In the Garden: Here We Go Round the Prickly Pear

Prickly pear cactus in Arizona. Photo: Charles Kidder.

If you asked most Americans to draw a cactus, even the most artistically challenged would probably produce a tall, cylindrical plant, its upraised “arms” beckoning you into the desert. The saguaro (Carnegiea gigantea) is undoubtedly the most recognizable cactus to most of us, but it’s only one among more than 1,700 cactus species. To complicate matters more, there are many other succulent plant species that are confused with cacti. What’s the difference?

Nearly all cacti are succulents, but not all succulents are cacti. (“Time for a Venn diagram here, class!”) Succulent plants are defined as those that have thickened, fleshy parts—typically leaves or stems—that allow them to store water. Aloes, agaves, sedums, stonecrops, certain euphorbias, etc. are succulent plants, but are not cacti.

Cactaceae is a large plant family, encompassing some 127 genera and all the true cacti. Like most plant families, all cacti have similar flowers—and DNA—that distinguish them from other groups. You might see a plant like the Canary Island spurge (Euphorbia canariensis) that does a pretty good imitation of a cactus, but is botanically unrelated, instead being a cousin of the poinsettia. Many other succulent plants—aloes, for example—apart from some degree of spiny-ness, don’t resemble cacti at all.

Cacti have evolved various ways to deal with dry climates. Extensive shallow root systems allow them to quickly absorb water from brief rains. Spines, actually modified leaves, not only provide protection from herbivores, but also limit air movement, maintaining higher humidity around the plant. And incredible as it may sound, the spines also provide some degree of shade. Thick, fleshy cactus stems have a much lower surface-to-volume ratio than leaves on other plants, again reducing water loss.

Photosynthesis in cacti takes place in the stems, rather than in large leaves, which can quickly lose water. (Some cacti do indeed have leaves that are very small, or quickly drop off.) In yet another water-conserving trick, cacti have evolved an alternative type of metabolism. Stomata, small openings on the stems, can close during the heat of the day, limiting water loss to the atmosphere.

Cacti come in a variety of shapes and sizes, with two types predominating: the cactoids, which may be columnar, globular or barrel-shaped; and the opuntioids, which have stems divided into distinct flattened “joints” or “pads.” Among the first type is the iconic saguaro. Although widely depicted as a symbol of the vast American desert, the saguaro is native only to southern Arizona, a similarly-sized area in northwest Mexico, and a tiny strip of California.  The saguaro is not quite the world’s tallest cactus, but at over forty feet, it comes close, and nothing can match it for character. It may take about 75 years to develop its signature arms, but then it easily takes on a human appearance, lending itself to depictions adorned with cowboy hats, lassos, etc. Living up to two hundred years, they can grow as many as 49 arms, thereby losing the human appearance.

Like any resident of the desert, saguaros are challenged by their environment. As seedlings they need some shade from a “nurse” plant, and may only grow a quarter-inch tall in their first two years. In their search for water, their roots may extend 98 feet from the trunk, and in a significant rainstorm, they can suck up 200 gallons of water. The pleats in the saguaro’s trunk allow it to visibly expand as it absorbs water, and a fully hydrated plant can weigh two tons.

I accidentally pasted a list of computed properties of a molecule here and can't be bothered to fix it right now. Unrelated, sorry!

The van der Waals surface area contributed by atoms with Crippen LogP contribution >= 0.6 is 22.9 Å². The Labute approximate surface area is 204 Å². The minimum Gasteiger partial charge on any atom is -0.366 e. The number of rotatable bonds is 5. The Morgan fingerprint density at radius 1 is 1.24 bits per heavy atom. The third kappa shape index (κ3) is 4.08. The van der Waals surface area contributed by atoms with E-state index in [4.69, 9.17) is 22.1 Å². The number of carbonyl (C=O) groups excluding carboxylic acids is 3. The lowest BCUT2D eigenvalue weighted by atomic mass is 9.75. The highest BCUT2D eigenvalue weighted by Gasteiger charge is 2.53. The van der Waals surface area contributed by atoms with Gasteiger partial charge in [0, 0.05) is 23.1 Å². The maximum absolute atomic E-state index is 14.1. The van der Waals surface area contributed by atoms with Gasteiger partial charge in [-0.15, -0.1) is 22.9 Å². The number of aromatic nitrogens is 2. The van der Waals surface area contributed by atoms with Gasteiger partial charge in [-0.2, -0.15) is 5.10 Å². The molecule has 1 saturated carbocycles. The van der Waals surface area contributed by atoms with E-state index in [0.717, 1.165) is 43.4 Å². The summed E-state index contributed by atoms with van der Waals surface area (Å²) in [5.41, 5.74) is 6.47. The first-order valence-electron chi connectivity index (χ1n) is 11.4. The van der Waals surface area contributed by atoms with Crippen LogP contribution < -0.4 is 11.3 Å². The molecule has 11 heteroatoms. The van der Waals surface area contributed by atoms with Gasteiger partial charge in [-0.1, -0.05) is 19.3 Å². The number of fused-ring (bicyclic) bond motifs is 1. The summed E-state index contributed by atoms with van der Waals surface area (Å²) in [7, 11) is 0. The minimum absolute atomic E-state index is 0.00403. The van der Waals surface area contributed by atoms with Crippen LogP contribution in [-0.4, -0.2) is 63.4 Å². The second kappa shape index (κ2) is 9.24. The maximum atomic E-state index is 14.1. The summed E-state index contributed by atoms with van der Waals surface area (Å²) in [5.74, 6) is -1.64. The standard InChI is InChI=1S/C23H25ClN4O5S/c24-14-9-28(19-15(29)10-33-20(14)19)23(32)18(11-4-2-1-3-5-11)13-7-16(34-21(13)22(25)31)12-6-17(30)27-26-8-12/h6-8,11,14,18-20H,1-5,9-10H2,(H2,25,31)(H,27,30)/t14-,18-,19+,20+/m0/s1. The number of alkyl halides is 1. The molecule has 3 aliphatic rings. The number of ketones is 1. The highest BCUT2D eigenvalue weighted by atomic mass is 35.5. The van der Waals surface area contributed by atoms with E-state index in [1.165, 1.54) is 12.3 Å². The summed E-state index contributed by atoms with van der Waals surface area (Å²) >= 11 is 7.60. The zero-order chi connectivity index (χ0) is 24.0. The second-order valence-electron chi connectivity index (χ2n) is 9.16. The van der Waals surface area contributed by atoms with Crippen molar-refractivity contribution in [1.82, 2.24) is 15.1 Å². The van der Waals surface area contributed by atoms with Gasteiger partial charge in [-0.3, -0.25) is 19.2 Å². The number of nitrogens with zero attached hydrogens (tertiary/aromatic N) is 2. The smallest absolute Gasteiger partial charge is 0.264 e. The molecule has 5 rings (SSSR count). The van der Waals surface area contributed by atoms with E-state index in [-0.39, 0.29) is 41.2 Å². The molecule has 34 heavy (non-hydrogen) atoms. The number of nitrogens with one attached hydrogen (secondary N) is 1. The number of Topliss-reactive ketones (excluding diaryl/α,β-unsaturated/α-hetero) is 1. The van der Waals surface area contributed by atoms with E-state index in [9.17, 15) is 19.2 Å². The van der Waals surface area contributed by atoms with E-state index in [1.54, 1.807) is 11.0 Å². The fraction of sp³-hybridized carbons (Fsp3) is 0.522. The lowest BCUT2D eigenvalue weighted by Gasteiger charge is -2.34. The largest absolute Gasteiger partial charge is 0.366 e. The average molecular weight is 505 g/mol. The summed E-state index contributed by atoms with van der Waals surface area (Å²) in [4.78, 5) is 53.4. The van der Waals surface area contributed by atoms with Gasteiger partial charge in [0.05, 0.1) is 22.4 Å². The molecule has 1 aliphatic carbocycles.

Saguaros are known as a keystone species in the Sonoran desert ecosystem. Their waxy white flowers can be pollinated by honey bees, bats and a variety of birds. Gila woodpeckers excavate a nest in the trunk, which other species may use in subsequent years. The ribs, or woody skeleton, of a dead saguaro can be used for fences and light-duty construction purposes. Native American people made them into poles for picking the edible fruits off the arms.

Almost as well-known as the saguaro is the prickly pear cactus, actually comprised of dozens of Opuntia species that occur over most of the United States, including three species native to Virginia.  Opuntia pads vary in size and shape, but generally are equipped with conspicuous sharp spines. Far more insidious are the barbed, hair-like glochids, small spines that occur at the base of the larger spines. These easily detach and can work their way through clothing and gloves into one’s skin.  Stating the obvious, handle prickly pears with extreme care, preferably with tongs.

Given the warning immediately above, why would you even attempt to handle a prickly pear? If you’re brave, the edible pads, known as nopales, can be disarmed and are widely used in Native American and Southwestern cuisines. The fruits, called tuna in Spanish, can also be eaten. Not having attempted consumption of either the pads or the fruits, I refer you to numerous online videos that detail their preparation and cannot be held liable for any consequences.

Cacti are easy to grow, especially as houseplants. Give them a very well-drained soil and bright light—and do not overwater! Keep them away from small children and curious pets. Many prickly pears are more cold-tolerant than one might presume, so they can be grown outside. The key is keeping them dry, especially in winter. Growing them in containers is the easiest method, but building a berm of gravely soil can also work.

And prickly pears are one of the easiest plants to propagate. Take a pad and chop it in half with a shovel.  Let the chopped pad dry out for a few days or weeks to form a callus, then stick the callused end into the ground. A new prickly pear will grow quickly. 


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